What sort of work goes into workwear? And, for that matter, the sport-and military-inspired pieces that Ralph Lauren’s RRL line so deftly renders, season after season? As evident with the Spring ’17 collection, troves of vintage references, a knack for clever reinterpretation, and a penchant for irreverence culminate in the singular RRL style—that is, modern clothes by way of the past.
RRL (said Double R L) gets its name from Lauren’s ranch in Ridgway, Colorado, which, in turn, is named after himself and his wife Ricky. And it’s the rugged spirit of the ranch that led him to launch the label back in 1993, fresh on the heels of its now-collectible predecessor, Polo Country. Ever since, it’s remained Lauren’s under-the-radar fantasy of the American West, turning out durable, well-made garments. Each piece bears traces of its predecessors, but is remade in a wholly original way.
The work shirts of yesteryear were designed for function, often at the expense of fit and comfort. But under Lauren’s guidance, they receive a total upgrade, from better fabrics to a slimmer fit, all while maintaining vintage-accurate details like pocket shapes and button quality.
A varsity jacket, so often ill-fitted and emblazoned with felt insignia, is now well-proportioned and appropriately minimalist. Sports gear, in fact, makes up a cornerstone of RRL’s reference points, as seen in this black-and-white checkered shirt that conjures the iconic flag indicating the start of auto races since the early 1900s.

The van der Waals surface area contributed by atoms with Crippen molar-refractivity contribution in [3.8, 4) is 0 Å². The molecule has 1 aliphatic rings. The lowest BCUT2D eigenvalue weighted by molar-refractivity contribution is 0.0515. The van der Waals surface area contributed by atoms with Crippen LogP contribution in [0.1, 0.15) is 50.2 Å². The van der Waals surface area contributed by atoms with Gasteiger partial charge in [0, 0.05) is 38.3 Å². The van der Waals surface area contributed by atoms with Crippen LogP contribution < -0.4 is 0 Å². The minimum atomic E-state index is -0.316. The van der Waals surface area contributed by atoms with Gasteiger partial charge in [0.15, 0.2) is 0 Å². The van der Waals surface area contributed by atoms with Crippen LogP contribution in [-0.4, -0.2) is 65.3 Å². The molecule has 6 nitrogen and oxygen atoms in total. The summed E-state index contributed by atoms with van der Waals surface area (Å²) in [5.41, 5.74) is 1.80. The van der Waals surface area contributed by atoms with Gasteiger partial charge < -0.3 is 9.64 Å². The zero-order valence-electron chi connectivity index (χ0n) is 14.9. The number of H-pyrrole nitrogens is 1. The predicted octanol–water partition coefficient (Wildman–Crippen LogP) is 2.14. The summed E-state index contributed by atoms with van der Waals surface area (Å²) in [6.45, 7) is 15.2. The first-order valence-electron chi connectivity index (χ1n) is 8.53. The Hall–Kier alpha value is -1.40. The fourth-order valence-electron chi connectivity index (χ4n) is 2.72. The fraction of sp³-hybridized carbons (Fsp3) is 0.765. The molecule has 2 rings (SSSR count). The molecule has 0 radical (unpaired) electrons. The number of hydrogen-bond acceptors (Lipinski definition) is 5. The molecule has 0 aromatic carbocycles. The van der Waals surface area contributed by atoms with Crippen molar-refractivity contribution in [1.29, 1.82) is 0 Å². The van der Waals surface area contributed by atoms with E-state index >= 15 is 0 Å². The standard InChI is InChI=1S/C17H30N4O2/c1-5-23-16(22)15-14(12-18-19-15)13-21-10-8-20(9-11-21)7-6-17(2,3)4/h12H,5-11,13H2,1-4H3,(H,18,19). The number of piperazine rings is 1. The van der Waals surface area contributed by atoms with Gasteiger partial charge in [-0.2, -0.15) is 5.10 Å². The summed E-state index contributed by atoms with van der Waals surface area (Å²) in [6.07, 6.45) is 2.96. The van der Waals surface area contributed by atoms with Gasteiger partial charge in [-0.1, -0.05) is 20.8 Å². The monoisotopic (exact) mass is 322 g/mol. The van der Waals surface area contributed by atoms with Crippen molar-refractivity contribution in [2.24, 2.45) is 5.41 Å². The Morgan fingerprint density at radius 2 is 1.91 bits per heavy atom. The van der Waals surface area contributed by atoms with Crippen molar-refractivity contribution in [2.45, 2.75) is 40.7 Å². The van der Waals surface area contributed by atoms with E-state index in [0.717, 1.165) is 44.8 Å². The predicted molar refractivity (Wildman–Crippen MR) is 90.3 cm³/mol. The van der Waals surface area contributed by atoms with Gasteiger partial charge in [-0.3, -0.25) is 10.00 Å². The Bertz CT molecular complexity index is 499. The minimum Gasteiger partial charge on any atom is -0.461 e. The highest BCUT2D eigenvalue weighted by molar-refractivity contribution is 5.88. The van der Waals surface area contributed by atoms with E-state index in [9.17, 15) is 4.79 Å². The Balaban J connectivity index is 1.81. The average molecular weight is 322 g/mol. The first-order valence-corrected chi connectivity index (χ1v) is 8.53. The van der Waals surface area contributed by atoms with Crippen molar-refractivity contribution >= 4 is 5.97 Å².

Motorcycle racing, another popular pastime for men of the early 20th century, lends its distinct style in the form of a shawl-collar cardigan, complete with a race-club-style black cat appliqué. These clubs became popular after WWII—their members looking for the same camaraderie they found in the barracks—and their logos were a means of association and rebellion. RRL’s black cat, in frightened state and bearing the unluckiest number, carries on that same tradition.
The military—which constituted the day-to-day lives of those renegades before they rode bikes—is yet another source of hardworking clothes, and as such a perennial source of inspiration for RRL. Aviation lends its influence in stenciled graphics and the label’s own winged logo, found on an Army PT-style sweatshirt and an olive drab bomber jacket. And RRL’s bomber, of course, is a carefully tailored update to the war-pilot original. Even a pair of chinos, the wardrobe staple whose execution has morphed over time, gets back to its glory days with herringbone twill—the same fabric used for uniforms in WWII.
The past provides context for the present, and for RRL, it’s only right to reciprocate with clothes that remember the way things used to be.